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How Can I Cope with The Fact That My Sister Is Getting Her Driver’s License Soon?

Asked by on with 1 answer:

Because of autism, I’ve never gotten a permit at sixteen.

Years later, I’ve attempted to get a driver’s license at 23 but I gave up because I had a talk with my parents about the possibility that autism may limit my ability to drive. I was upset that I had to heard this, but deep down they’re right. Because of my dad yelling at me to break it when I was driving on the freeway, I had to give up driving as a result.

Look at my teenage sister without autism who’s about to get a permit at sixteen soon. She’s fifteen currently.

All of my siblings without autism all have their driver’s license. I feel it’s unfair.

I’ve started to look for transportation services since I’ve given up driving. The only transportation options are taking the bus which has limited hours and takes a little bit longer to a destination, my parents and my respite worker. I’m looking at medical transportation so I could get to doctor’s appointments and counselling.

Taxis services are expensive sadly.
It doesn’t help that most transportation services are pricey. Also the town I live in has a small selection of transportation options.

Sadly, America isn’t like Europe where you have many transportation options in the latter country. Because I don’t have a car, I can’t get to long distance areas such as meetings to advocate for better transportation services.

Thankfully I have a job within walking distance, but walking isn’t always reliable due to weather changes.

I still feel like a loser for relying on my parents to provide me transportation.

How Can I Cope with The Fact That My Sister Is Getting Her Driver’s License Soon?

Answered by on -


There are many people who don’t have their driver’s licenses and they are not losers. You’re not a loser either. In fact, research has indicated that fewer younger people are getting their licenses in general. A 2016 study by the University of Michigan found that the percentage of 16-year-olds nationwide with a license decreased from 46% in 1983 to 24% in 2014. Roughly half as many 16-year-olds are now getting a license compared to before. You’re not alone.

Maybe you can’t get your license now but that doesn’t mean you won’t in the future. There may come a time when you can acquire your license. Don’t rule it out as a possibility.

For now, you’ll have to accept the fact that you don’t have a license. It’s not what you want and it’s not ideal but it is the reality of the situation. Understandably, it’s upsetting but it’s a waste of time and energy to worry about things you cannot change.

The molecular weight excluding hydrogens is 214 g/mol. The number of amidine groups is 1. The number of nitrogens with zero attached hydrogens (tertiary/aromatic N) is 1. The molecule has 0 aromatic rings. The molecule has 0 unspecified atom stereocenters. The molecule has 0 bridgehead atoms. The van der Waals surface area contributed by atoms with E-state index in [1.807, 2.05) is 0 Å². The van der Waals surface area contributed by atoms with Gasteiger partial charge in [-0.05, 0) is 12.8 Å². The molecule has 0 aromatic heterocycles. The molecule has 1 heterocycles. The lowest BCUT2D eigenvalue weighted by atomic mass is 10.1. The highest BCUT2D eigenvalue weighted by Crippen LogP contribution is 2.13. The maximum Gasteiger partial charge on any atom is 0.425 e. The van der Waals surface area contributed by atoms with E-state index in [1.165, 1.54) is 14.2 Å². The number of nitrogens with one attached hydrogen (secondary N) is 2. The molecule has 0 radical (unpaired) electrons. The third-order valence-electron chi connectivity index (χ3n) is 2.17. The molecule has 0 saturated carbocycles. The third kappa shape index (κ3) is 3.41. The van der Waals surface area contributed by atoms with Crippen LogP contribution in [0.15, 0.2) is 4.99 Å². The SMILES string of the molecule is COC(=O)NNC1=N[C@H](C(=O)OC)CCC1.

Even if you’re not religious, you might appreciate the wisdom of the serenity prayer widely used by Alcoholics Anonymous: “God, grant me the serenity to accept the things I cannot change, the courage to change the things I can, and the wisdom to know the difference.” It’s a useful mindset for dealing with the reality of the things you cannot change.

I wish I had a more satisfactory answer for you but I know that the best course of action is to learn to accept reality. The sooner you can come to terms with the truth, the less you may suffer emotionally. Thank you for your question. Please take care.

Dr. Kristina Randle

How Can I Cope with The Fact That My Sister Is Getting Her Driver’s License Soon?

Therapists live, online right now, from BetterHelp:

Kristina Randle, Ph.D., LCSW

Kristina Randle, Ph.D., LCSW is a licensed psychotherapist and Assistant Professor of Social Work and Forensics with extensive experience in the field of mental health. She works in private practice with adults, adolescents and families. Kristina has worked in a large array of settings including community mental health, college counseling and university research centers.

APA Reference
Randle, K. (2019). How Can I Cope with The Fact That My Sister Is Getting Her Driver’s License Soon?. Psych Central. Retrieved on November 26, 2020, from
Scientifically Reviewed
Last updated: 26 Apr 2019 (Originally: 30 Apr 2019)
Last reviewed: By a member of our scientific advisory board on 26 Apr 2019
Published on Psych All rights reserved.